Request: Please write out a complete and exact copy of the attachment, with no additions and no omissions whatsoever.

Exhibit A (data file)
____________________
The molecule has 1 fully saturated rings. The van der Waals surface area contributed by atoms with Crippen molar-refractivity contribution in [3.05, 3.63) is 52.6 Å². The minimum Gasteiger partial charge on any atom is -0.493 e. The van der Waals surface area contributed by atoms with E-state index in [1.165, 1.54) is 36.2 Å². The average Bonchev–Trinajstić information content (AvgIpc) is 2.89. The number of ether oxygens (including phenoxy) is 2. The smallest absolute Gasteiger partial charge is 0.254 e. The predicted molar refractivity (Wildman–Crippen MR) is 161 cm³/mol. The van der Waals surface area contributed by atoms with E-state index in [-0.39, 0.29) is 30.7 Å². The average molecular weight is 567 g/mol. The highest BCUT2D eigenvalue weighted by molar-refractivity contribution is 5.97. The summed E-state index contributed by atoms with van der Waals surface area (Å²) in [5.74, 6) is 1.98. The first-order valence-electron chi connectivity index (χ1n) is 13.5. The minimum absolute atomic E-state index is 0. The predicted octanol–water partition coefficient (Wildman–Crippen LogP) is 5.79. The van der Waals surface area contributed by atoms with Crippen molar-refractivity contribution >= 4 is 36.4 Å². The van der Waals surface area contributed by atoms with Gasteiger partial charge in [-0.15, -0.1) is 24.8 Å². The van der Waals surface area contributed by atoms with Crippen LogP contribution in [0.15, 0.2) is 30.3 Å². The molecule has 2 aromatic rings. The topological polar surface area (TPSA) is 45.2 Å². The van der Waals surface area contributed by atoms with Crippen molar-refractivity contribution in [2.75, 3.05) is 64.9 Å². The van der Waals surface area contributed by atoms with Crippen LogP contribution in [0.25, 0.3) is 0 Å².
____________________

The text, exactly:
The molecule has 1 fully saturated rings. The van der Waals surface area contributed by atoms with Crippen molar-refractivity contribution in [3.05, 3.63) is 52.6 Å². The minimum Gasteiger partial charge on any atom is -0.493 e. The van der Waals surface area contributed by atoms with E-state index in [1.165, 1.54) is 36.2 Å². The average Bonchev–Trinajstić information content (AvgIpc) is 2.89. The number of ether oxygens (including phenoxy) is 2. The smallest absolute Gasteiger partial charge is 0.254 e. The predicted molar refractivity (Wildman–Crippen MR) is 161 cm³/mol. The van der Waals surface area contributed by atoms with E-state index in [-0.39, 0.29) is 30.7 Å². The average molecular weight is 567 g/mol. The highest BCUT2D eigenvalue weighted by molar-refractivity contribution is 5.97. The summed E-state index contributed by atoms with van der Waals surface area (Å²) in [5.74, 6) is 1.98. The first-order valence-electron chi connectivity index (χ1n) is 13.5. The minimum absolute atomic E-state index is 0. The predicted octanol–water partition coefficient (Wildman–Crippen LogP) is 5.79. The van der Waals surface area contributed by atoms with Crippen molar-refractivity contribution >= 4 is 36.4 Å². The van der Waals surface area contributed by atoms with Gasteiger partial charge in [-0.15, -0.1) is 24.8 Å². The van der Waals surface area contributed by atoms with Crippen LogP contribution in [0.15, 0.2) is 30.3 Å². The molecule has 2 aromatic rings. The topological polar surface area (TPSA) is 45.2 Å². The van der Waals surface area contributed by atoms with Crippen molar-refractivity contribution in [2.75, 3.05) is 64.9 Å². The van der Waals surface area contributed by atoms with Crippen LogP contribution in [0.25, 0.3) is 0 Å².